During these various conflicts the rivalry between Marius and Sulla grew steadily more declared. The old plebeian, now seventy years of age, was jealous of the honors which his aristocratic rival had gained in the Social War, and a spirit of bitter hatred, which was to bear dire results, arose in his heart.

Events to come were to blow this spark of hatred into a glowing flame. A new war threatened Rome. Mithridates the Great, king of Pontus, in Asia Minor, was pursuing a career of conquest, and the Roman provinces in Asia were in danger. War was determined on, and Sulla, who had already held successful command in the East, claimed the command of the new army. Marius, old as he was, wanted it too, and by his influence with the new citizens of Rome succeeded in defeating Sulla and gaining the appointment of general in the war against Pontus.

This vote of the tribes precipitated a contest. The Social War was not yet fully ended, and Sulla hastened to the camp where his soldiers were besieging a Samnite town. It was his purpose to set sail for the East before he could be superseded. He was too late. Officials from Rome reached the camp almost as soon as he, bearing a commission from Marius to assume the command. It was a critical moment. Sulla must either yield or inaugurate a civil war.

He chose the latter. Calling the soldiers together, he told them that he had been insulted and injured, and that, unless they supported him, they would be left at home, and a new army raised by Marius would obtain the spoils of the Mithridatic war. Stirred by this appeal to their avarice, the legions stoned to death the officers sent by Marius, and loudly demanded to be led to Rome.

Their coming took Marius by surprise, and threw the city into consternation. No one had dreamed of such daring and audacity. To lead a Roman army against Rome was unprecedented. The senate sent an embassy asking Sulla to halt till the Fathers could come to some decision. He promised to do so, but as soon as the envoys had gone he sent a force that seized the Colline Gate and entered the city streets. Here their progress was stopped by the people, who hurled tiles and stones upon their heads from the house-tops.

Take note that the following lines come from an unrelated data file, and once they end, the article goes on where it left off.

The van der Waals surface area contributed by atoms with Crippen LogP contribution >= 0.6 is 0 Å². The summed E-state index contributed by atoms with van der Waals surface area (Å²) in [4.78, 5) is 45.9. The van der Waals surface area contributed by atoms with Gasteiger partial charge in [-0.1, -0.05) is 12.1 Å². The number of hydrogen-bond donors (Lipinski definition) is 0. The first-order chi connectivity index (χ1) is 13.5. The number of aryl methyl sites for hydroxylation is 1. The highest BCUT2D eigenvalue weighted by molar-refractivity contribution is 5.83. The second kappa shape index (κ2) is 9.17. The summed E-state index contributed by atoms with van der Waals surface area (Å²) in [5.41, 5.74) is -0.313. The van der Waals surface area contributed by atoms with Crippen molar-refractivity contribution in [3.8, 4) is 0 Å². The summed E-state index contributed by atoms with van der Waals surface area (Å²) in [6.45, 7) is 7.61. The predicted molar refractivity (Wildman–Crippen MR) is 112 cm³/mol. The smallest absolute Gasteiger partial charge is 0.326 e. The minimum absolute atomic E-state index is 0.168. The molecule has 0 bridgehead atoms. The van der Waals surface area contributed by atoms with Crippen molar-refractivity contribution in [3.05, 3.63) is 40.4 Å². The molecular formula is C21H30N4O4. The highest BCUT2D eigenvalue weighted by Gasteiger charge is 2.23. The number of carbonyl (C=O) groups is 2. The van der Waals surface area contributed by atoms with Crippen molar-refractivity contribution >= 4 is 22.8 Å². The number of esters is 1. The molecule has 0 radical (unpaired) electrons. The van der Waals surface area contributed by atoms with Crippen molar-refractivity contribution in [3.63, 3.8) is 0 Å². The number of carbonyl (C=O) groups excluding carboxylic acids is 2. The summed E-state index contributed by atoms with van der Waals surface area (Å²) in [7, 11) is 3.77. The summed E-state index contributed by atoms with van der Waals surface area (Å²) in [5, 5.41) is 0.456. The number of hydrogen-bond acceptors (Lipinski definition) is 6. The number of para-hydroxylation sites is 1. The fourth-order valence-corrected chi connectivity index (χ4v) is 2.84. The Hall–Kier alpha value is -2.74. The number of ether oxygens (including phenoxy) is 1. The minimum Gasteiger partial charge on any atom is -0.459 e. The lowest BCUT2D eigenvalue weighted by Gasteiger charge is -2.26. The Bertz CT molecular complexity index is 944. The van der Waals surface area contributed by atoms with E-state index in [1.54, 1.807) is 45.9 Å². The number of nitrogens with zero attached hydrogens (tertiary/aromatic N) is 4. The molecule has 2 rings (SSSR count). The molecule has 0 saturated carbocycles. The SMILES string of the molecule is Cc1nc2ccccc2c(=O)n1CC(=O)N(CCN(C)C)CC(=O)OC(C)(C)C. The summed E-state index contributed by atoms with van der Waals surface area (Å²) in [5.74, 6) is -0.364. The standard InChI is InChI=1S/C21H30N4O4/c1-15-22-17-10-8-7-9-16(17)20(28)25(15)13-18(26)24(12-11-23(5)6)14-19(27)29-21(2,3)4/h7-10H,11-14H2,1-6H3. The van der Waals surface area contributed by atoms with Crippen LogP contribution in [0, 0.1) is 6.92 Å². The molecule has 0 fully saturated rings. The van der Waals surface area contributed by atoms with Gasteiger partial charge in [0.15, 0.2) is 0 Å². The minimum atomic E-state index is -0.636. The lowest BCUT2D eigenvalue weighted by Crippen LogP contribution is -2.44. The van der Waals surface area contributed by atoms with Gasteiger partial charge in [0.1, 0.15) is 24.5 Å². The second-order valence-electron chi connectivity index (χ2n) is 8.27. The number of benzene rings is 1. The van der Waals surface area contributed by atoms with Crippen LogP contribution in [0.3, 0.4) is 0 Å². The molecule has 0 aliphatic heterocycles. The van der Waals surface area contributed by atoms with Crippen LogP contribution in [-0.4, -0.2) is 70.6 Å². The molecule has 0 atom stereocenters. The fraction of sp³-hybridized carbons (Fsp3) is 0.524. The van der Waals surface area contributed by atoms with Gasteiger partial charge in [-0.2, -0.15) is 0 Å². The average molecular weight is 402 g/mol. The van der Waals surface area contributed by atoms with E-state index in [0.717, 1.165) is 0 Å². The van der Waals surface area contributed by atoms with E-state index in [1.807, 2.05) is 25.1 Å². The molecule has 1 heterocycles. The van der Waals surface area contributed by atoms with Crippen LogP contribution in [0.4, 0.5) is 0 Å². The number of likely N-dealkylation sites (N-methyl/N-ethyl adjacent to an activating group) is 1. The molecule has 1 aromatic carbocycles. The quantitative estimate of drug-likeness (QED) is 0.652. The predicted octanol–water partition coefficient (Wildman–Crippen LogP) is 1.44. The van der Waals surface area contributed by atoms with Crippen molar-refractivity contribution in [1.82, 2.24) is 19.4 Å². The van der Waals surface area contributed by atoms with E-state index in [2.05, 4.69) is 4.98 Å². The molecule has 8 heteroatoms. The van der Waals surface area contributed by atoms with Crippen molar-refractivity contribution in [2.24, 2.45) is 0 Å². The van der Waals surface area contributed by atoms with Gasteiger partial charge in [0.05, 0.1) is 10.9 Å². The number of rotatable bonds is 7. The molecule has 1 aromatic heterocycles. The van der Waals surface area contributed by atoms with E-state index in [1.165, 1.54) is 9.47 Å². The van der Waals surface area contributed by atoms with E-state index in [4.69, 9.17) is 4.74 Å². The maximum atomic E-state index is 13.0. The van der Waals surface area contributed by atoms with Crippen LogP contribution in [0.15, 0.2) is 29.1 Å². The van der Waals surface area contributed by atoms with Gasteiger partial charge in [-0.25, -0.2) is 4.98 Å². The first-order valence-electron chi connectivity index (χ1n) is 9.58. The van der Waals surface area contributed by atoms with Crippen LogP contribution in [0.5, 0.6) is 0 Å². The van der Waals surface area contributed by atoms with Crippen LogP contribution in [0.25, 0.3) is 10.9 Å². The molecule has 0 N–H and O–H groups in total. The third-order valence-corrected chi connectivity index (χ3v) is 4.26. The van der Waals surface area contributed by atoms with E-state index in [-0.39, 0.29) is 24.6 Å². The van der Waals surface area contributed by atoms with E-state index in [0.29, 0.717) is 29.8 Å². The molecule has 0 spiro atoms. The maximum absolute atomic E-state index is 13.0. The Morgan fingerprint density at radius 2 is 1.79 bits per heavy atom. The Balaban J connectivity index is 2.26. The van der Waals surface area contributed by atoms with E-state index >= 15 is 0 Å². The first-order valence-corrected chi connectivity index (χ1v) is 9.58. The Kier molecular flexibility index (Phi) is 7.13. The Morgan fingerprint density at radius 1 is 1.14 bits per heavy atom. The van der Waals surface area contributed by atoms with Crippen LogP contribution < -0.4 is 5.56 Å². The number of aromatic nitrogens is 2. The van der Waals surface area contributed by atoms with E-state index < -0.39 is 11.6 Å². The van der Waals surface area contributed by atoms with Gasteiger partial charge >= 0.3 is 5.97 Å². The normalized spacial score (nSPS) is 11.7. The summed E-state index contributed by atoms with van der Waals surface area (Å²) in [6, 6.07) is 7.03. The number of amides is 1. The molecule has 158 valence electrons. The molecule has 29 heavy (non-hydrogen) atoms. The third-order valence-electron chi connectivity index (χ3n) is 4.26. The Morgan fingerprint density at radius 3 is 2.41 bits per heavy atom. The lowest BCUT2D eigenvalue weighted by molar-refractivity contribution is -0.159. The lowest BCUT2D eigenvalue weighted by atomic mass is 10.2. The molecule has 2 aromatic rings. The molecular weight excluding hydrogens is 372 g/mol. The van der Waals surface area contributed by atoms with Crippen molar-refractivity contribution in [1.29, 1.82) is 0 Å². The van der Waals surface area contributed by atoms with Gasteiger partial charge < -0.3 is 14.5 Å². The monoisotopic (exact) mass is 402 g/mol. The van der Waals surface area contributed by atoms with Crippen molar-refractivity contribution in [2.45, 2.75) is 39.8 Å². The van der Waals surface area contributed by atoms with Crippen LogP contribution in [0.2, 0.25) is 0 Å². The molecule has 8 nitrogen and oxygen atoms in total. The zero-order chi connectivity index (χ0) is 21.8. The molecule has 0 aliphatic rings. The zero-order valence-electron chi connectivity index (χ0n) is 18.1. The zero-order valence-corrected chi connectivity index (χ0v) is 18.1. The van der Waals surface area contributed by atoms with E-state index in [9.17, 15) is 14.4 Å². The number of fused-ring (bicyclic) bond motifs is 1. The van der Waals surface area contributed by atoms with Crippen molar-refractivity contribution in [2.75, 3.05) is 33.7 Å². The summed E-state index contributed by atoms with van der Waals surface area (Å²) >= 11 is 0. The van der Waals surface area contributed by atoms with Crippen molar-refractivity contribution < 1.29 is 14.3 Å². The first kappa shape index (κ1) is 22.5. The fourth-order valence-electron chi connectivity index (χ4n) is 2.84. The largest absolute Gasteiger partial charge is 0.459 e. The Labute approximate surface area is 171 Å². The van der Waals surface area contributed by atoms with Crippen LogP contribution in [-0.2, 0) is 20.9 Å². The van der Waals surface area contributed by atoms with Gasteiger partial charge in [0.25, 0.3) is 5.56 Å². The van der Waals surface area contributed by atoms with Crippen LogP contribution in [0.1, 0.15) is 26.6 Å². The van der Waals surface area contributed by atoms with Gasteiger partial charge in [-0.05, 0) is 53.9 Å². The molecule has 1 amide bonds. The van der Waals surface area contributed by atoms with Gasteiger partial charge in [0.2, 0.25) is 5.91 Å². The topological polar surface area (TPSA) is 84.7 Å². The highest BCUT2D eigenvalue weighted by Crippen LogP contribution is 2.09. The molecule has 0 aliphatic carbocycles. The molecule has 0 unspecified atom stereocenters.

The whole army soon followed, and Sulla entered the city with two legions at his back. The people again opposed their march, but Sulla seized a torch and threatened to burn the city if any hostility were shown. This ended all opposition, except that made by Marius, who retreated to the Capitol, where he proclaimed liberty to all slaves who would join his banner. This did him much more harm than good; his adherents dispersed; he and his chief supporters were forced to seek safety in flight.

And now we have a story of striking interest to tell. It would need the powers of invention of a romancer to devise a series of adventures as remarkable as those which befell old Marius in his flight. It is one of the strangest stories in all the annals of history, a marked illustration of the saying that fact is often stranger than fiction.